“Adulthood brings with it a pernicious illusion of control.” Juan Gabriel
TASK AT HAND: This week I’m thinking about control. The desire for control is commonplace and, overall, we hope to exert positive or beneficial control in the actions and events that take place in our lives. The hope is that we can “guide” strategies towards desired outcomes. Control becomes a surrogate for ends and outcomes.
You can see this is a reasonable and somewhat rationale thought process. However, let me introduce you to the cognitive bias of the illusion of control. This is a habit where we overestimate our ability to control events. The effect is named by psychologist Ellen Langer and has been demonstrated in numerous different experiments.
“The illusion of control is a type of cognitive bias where we overestimate our ability to control events.”
As we find ourselves in stressful and competitive situations, this type of bias increases significantly. Sports are common examples where a participant “believes” that he or she can make the basket or score the goal. In reality, once that ball leaves the shooter’s hands or launches from their foot, all control is foregone. There is no control that can be exerted beyond that action. Another example is financial markets where an investor is “sure” they can make a profit on a particular trade. For the latter, he or she has almost zero control over the outcome of that stock price or bond dividend.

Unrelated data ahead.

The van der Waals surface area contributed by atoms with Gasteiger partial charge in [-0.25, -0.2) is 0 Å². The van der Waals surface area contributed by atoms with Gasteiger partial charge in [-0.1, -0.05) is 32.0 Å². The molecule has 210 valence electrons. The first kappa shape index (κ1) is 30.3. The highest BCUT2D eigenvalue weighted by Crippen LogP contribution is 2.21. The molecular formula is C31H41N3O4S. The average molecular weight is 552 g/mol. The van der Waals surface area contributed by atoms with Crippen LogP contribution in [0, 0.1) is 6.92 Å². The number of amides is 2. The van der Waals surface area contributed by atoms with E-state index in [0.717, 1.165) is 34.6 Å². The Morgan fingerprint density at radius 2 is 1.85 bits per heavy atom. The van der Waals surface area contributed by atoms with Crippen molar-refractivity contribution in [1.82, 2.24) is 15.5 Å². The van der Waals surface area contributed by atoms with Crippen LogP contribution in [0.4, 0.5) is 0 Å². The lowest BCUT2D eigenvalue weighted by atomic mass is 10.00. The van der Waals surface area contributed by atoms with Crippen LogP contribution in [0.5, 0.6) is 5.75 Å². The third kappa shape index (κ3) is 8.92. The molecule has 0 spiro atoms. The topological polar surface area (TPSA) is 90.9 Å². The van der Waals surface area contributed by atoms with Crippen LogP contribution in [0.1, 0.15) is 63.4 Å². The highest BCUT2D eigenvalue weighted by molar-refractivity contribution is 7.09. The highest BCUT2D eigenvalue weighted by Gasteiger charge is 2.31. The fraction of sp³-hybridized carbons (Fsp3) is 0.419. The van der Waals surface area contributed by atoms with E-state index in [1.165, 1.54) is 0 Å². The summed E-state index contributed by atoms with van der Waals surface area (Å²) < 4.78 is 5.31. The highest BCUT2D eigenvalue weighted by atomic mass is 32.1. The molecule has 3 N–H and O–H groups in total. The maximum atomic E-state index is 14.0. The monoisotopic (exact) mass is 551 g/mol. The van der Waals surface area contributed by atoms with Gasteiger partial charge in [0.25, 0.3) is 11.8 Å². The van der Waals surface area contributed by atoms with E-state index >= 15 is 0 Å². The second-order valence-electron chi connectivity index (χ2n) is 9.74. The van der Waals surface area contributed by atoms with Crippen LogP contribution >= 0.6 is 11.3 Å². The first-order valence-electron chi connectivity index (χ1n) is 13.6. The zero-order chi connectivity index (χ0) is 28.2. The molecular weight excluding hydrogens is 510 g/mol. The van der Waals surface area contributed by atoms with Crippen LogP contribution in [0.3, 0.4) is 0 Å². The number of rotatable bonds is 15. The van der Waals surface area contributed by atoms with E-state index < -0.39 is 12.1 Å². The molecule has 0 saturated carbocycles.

So, what does this mean for our strategies and plans?
Do we just relinquish all control?
No, as with all types of biases, we need to learn to detect it and minimize it’s deleteriously effects. For the illusion of control, one can overcome this type of bias by focusing on processes rather than prediction of outcomes. I like reminding myself of the adage, “the ends do not justify the means”, to realize that I cannot control ultimate ends but I can influence the means and processes via a conscientious connection with acts. This liberates you from the stress of trying to control the outcome and allows you to deliver the best possible action or strategy. Try it!
MEDICINE & MACULA: Many thanks to Jim Beach (@entrepreneurjim) for having me on the School for Startups Radio! Jim’s philosophy on entrepreneurship is refreshing and you can hear me on his June 22 episode here.
GRATIS: “If everything seems under control, you’re just not going fast enough.” -Mario Andretti
My best to you,